Wednesday, February 13, 2008

Web Servers, and Wikis..Oh My

On my way to learning about web servers and their corresponding applications, I have decided to play around with running my own local web Apache server just for myself. For most nerds, this is no big deal, for linux guys this is nothing. But I'm a Windows guy. I love to fully understand what I need to know, and leave the rest alone. To me a web server has meant, the IIS windows service is running. That's it. Everything else is taken care of.

At work though, we use IBM's Websphere, and I don't have the slightest clue how any of the layers work for it. I write my code in the JSPs , servlets, and web services, and try to cobble together the bits that I know to make sense of the process. But there is a lot of magic in it. A Javascript file exists solely on the client in the browser and runs only there, however, the data in the JSP is transformed to html only on the server before being rendered to the client. Submitting something sends the data from the screen back to the server where it is put into a request and sent to a servlet. The servlet then has access to the session data, which is always stored on the server and never passed to the client. Data can be pulled from the request (aka, the screen data), and have something done with it. It can call a web service, or the database, or basically any java class that it references at this point. The data is then rendered back to the browser again.

The communications between the servlet and the web service is done through SOAP. This is a black box to me. I don't understand anything here. Somewhere in the stack is TCP/IP, but I'm not sure where. Then when things get to the server they are actually run in the server and the other associated applications to produce results. I know about a small portion of this stack.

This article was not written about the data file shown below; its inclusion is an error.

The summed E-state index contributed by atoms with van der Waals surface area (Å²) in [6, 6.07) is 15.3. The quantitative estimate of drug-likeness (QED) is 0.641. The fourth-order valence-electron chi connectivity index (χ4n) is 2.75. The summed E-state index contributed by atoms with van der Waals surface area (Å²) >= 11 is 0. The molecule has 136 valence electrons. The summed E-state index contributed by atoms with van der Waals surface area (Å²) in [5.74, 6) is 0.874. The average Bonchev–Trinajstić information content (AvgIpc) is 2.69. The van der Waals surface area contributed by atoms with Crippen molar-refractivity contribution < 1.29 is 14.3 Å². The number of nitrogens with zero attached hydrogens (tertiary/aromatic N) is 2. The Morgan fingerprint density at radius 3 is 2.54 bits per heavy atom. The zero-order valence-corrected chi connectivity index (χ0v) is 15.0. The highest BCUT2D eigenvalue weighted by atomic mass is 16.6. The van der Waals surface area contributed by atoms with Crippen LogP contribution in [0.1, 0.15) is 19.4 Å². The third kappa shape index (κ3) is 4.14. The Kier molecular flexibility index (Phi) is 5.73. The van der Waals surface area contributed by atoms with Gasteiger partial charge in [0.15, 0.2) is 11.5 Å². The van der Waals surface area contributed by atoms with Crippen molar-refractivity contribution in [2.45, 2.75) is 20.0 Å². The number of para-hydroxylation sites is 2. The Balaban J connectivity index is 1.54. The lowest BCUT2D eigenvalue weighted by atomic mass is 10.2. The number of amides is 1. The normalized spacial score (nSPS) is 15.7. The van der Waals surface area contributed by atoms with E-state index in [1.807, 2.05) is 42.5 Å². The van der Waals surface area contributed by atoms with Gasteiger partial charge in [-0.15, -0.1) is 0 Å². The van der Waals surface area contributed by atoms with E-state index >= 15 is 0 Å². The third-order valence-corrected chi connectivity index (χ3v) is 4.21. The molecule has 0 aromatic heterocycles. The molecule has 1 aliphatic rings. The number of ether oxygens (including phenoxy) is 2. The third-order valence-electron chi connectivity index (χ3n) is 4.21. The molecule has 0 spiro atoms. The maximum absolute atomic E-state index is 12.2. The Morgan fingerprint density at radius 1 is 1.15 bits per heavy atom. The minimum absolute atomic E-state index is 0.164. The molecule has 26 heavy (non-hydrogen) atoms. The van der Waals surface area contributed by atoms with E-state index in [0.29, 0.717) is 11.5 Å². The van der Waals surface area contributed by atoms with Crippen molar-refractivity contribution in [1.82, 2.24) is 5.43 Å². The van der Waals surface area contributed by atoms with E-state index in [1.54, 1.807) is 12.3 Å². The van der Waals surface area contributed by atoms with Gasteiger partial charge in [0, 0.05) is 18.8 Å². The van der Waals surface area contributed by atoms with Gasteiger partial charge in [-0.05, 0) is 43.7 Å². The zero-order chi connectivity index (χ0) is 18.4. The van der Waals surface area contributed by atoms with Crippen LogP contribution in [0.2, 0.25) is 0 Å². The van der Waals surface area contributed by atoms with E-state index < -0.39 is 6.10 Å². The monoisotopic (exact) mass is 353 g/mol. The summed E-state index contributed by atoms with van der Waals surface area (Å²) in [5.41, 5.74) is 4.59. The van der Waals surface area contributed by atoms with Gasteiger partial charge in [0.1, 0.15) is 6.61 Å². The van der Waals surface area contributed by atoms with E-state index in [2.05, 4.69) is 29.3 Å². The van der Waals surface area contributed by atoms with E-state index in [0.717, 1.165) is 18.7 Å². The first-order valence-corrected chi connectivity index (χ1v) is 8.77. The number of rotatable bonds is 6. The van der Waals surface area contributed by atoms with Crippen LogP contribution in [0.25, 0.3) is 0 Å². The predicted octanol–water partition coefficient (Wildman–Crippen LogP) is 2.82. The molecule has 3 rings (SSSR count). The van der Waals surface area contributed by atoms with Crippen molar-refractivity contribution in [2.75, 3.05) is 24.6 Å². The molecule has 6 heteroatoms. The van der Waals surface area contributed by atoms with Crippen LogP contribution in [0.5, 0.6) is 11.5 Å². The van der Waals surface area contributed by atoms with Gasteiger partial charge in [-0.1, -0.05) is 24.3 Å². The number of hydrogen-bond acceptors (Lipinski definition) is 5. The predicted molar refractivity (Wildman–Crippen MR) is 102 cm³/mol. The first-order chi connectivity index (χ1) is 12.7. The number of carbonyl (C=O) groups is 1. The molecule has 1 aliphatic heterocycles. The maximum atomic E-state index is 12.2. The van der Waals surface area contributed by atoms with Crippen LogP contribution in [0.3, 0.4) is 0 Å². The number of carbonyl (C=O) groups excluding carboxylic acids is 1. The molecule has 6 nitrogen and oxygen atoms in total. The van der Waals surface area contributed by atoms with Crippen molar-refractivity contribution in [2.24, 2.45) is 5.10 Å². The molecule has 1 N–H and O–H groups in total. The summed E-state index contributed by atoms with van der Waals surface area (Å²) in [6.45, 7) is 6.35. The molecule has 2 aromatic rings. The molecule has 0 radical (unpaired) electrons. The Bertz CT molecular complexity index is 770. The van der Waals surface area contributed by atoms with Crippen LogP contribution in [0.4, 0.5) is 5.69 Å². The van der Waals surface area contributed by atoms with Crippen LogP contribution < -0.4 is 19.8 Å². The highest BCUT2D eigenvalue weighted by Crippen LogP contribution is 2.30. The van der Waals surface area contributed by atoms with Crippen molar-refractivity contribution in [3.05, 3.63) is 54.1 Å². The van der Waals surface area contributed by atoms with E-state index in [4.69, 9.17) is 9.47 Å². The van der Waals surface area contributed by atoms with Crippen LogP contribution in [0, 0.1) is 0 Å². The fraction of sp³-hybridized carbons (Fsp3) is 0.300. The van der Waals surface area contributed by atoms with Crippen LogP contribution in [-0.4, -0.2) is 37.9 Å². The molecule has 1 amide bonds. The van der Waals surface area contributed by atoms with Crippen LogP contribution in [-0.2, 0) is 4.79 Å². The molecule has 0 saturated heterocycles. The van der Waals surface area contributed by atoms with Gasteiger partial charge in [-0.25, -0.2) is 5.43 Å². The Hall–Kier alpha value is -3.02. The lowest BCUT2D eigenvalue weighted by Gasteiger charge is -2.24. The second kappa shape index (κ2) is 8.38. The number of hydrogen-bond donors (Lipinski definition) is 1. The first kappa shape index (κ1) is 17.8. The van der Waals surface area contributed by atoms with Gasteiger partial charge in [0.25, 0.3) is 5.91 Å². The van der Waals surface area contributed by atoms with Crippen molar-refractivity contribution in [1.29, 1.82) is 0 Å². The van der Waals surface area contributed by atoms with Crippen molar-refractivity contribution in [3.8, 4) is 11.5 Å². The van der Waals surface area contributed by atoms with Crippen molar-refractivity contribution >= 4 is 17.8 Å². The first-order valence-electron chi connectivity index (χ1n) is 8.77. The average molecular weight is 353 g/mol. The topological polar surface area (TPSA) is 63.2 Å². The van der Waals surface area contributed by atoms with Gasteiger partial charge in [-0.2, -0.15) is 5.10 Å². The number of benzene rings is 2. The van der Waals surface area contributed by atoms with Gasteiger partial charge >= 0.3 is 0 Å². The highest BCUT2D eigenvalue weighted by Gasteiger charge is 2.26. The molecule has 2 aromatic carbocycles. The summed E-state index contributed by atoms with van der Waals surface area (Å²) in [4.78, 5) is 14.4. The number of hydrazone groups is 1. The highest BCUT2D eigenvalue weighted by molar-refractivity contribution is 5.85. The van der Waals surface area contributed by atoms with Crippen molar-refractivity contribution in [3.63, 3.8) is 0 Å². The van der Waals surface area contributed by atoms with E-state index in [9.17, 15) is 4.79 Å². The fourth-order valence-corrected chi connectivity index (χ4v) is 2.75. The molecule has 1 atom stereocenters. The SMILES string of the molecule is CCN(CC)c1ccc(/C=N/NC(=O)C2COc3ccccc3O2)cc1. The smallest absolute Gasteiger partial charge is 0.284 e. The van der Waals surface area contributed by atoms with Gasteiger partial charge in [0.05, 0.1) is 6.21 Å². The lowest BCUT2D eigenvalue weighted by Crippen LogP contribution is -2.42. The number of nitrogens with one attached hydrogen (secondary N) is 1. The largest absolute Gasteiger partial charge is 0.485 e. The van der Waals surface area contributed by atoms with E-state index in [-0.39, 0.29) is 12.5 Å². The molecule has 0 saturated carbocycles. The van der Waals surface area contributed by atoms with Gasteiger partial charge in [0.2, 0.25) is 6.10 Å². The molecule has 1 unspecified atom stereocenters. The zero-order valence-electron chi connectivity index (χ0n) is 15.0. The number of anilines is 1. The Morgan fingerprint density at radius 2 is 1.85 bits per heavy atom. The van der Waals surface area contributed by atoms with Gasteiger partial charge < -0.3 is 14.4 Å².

So when you need to learn something, what do you do? You start learning more about the layers. I decided to start at the base. I knew Apache was free, and I have read about a package XAMPP. It will install everything that you need to run an Apache server with SQLLite, MySQL, and Perl. And then I ran across a post at LifeHacker about How to Setup your personal Wiki. It's great, because it's the same Wiki software we use at work.

One day over lunch I downloaded and installed XAMPP from to go along with the the rest of the ones that I already have.

The next day over lunch, I followed the instructions from LifeHacker and had my own personal Wiki up and running.

I still have a long way to go, but I learned a little something about MySQL, and the Apache server that I have running from my thumb drive now. The coolest thing is that I can take my own web server and wiki along with the rest of my tools wherever I go. And if I just happen to have the desire to build a new website, I can get it all up and running, as long as I have my thumb drive with me.

How did you stretch your mind today?